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From Ruhollah Farchtchi <ruhollah.farcht...@gmail.com>
Subject Re: Relational algebra and signal processing
Date Thu, 20 Dec 2018 01:47:20 GMT
Hi Julian, I know Apache Phoenix uses materialized views in calcite as a
secondary index. So a function-based index may be just a materialization of
your function that would give you the level set of the tuples you
are looking for. You would need to implement some way to look up based on
the index the other values you need or for basic counts you could possibly
use the index. There's a pretty good writeup of materialized views here (
http://calcite.apache.org/docs/materialized_views)  and see slide 29 here (
https://www.slideshare.net/julianhyde/costbased-query-optimization-in-apache-phoenix-using-apache-calcite
).

Ruhollah Farchtchi
ruhollah.farchtchi@gmail.com


On Tue, Dec 18, 2018 at 2:42 PM Julian Feinauer <
j.feinauer@pragmaticminds.de> wrote:

> Hi Ruhollah,
>
> thanks for your mail.
> Regarding your MATCH_RECOGNIZE question, I'm not sure whether this could
> work or not (I'm skeptic but it is a really powerful feature).
>
> But to your other question, the thing you describe should be a perfect fit
> for what we usually do, yes.
> In our situations we usually have pretty weak windows (only by time or
> during a condition is met).
> But then, it is absolutely doable.
>
> Regarding your suggestions for indices... this sounds very interesting,
> but I didn’t get it fully. Could you explain a bit more what you mean by a
> function-based index?
> In our situation a proper index could be level sets [1].
> A query for "Current is above xxx" could be optimized with such an index.
>
> JulianF
>
> [1] https://en.wikipedia.org/wiki/Level_set
>
>
> Am 18.12.18, 19:43 schrieb "Ruhollah Farchtchi" <
> ruhollah.farchtchi@gmail.com>:
>
>     Maybe this is a separate but related problem, however we see the same
> thing
>     with events in other use cases that are complex such as path analysis.
>     Let's say you are a cable provider and you want to identify channel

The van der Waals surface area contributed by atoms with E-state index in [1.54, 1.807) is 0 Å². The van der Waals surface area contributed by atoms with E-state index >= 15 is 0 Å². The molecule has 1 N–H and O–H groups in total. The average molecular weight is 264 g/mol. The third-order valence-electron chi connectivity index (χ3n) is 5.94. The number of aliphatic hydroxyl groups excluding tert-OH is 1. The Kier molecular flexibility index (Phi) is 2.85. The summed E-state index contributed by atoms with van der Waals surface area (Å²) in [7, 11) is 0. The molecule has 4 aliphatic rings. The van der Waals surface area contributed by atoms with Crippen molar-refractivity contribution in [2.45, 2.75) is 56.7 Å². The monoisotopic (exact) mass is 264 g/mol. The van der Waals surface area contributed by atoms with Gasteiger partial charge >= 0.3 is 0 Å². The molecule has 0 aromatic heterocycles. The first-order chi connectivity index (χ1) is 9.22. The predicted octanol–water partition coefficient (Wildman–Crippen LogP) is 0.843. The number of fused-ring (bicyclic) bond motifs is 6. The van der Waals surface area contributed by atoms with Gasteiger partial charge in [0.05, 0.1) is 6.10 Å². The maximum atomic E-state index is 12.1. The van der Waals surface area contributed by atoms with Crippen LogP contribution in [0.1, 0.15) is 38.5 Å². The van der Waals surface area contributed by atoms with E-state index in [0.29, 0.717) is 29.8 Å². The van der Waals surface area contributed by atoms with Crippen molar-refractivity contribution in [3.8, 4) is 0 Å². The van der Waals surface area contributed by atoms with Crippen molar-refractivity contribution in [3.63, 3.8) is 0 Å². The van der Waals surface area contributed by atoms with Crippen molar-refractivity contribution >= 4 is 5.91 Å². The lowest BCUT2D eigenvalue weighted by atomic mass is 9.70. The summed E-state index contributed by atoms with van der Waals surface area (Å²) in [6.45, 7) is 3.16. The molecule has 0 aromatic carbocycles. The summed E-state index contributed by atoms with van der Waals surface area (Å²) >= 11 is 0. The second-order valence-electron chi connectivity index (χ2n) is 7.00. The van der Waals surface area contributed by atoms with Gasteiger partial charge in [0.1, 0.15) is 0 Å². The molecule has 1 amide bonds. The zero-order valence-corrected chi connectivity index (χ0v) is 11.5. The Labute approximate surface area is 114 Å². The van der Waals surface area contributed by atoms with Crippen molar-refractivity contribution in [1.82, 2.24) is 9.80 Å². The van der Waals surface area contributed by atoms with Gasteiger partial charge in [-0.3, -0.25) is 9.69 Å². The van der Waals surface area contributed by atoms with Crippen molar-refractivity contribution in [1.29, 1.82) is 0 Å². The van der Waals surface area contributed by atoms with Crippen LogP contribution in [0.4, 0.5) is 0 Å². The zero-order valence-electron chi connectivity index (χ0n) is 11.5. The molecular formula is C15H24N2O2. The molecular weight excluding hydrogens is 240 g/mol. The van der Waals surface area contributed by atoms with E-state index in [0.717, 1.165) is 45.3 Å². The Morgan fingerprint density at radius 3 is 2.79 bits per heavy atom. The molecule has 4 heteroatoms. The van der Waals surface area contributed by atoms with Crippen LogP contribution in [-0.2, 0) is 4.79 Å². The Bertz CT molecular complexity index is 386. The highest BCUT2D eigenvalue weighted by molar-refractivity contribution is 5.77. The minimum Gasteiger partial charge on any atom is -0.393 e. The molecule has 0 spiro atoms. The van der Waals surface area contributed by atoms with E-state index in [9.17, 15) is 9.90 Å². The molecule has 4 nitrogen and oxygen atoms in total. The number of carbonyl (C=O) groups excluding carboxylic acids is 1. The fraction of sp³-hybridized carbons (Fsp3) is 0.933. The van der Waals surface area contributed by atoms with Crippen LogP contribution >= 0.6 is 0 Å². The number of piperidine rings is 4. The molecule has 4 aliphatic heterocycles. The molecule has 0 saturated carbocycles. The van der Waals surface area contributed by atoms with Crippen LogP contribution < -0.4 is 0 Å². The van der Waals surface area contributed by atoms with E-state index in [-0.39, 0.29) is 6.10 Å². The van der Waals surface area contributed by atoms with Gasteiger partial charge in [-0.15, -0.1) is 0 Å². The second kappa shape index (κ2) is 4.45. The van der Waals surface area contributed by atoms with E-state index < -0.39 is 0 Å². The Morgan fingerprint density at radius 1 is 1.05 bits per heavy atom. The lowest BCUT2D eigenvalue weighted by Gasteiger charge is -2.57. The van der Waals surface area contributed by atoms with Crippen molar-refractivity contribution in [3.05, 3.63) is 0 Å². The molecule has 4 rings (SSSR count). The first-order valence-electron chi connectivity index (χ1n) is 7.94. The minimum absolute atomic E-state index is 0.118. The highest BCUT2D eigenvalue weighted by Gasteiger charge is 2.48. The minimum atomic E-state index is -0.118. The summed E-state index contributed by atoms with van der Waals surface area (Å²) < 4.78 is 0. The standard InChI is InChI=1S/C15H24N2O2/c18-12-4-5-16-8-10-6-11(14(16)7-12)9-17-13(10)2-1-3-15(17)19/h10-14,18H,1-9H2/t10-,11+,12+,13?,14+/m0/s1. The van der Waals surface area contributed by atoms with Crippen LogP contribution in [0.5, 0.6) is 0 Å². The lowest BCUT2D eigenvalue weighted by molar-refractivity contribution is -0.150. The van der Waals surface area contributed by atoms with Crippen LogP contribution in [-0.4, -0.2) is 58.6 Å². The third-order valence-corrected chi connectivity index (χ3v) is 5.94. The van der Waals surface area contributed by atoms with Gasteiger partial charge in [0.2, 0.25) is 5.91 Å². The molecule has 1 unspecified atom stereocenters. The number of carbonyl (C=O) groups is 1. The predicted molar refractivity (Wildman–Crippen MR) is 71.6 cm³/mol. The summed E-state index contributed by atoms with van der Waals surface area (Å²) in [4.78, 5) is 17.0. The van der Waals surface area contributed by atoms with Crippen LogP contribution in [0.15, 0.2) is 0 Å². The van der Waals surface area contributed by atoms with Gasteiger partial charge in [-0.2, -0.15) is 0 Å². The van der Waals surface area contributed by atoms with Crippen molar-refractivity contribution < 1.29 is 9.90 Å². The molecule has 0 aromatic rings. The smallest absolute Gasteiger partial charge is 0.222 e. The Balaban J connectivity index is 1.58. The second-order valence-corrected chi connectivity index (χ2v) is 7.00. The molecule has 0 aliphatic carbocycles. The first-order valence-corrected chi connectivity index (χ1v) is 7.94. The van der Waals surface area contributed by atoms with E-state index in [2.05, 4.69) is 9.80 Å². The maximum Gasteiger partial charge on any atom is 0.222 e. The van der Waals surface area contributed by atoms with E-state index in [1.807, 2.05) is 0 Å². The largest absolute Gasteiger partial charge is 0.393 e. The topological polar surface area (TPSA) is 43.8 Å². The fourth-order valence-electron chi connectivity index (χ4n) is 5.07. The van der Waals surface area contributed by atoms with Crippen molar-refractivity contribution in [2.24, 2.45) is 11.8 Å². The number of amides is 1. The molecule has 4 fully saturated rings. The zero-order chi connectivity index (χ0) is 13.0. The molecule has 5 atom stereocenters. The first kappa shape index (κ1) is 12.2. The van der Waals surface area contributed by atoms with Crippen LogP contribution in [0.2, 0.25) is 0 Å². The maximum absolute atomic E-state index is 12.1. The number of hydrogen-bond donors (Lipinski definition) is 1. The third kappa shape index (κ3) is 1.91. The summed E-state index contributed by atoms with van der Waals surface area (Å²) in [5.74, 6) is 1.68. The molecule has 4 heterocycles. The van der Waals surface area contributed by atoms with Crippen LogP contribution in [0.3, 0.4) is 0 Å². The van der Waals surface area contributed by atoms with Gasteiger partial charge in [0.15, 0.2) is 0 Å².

>     surfers. You define a channel surfer as any user that has flipped
> across 3
>     channels in a 5 minute window. Now you want to count the number of
> channel
>     surfers you had watching the Super Bowl. Can that be accomplished with
>     MATCH_RECOGNIZE? Some of this seems very similar to the use case
> Julian F
>     kicked this thread off with as it requires a transformation from time
>     series to event by way of pattern identification within a window of
> time.
>     Julian, you may need to FILL the window to achieve equal time
> increments so
>     the pattern match can be accomplished, but I'm not sure in this use
> case
>     you need to. Julian F is this use case similar? I would imagine you
> could
>     index the pattern matching part with a function-based index, which
> could be
>     implemented as some kind of secondary index via materialized views in
>     Calcite. Since it is on time series you could optimize maintenance of
> that
>     index as long as your window for pattern discovery was small enough.
>
>     Ruhollah Farchtchi
>     ruhollah.farchtchi@gmail.com
>
>
>     On Tue, Dec 18, 2018 at 1:04 PM Julian Hyde <jhyde@apache.org> wrote:
>
>     > I think the difficulty with JulianF’s signal processing domain is
> that he
>     > needs there to be precisely one record at every clock tick (or more
>     > generally, at every point in an N-dimensional discrete space).
>     >
>     > Consider stock trading. A stock trade is an event that happens in
>     > continuous time, say
>     >
>     >   (9:58:02 ORCL 41), (10:01:55 ORCL 43)
>     >
>     > Our query wants to know the stock price at 10:00 (or at any 1-minute
>     > interval). Therefore we have to convert the event-oriented data into
> an
>     > array:
>     >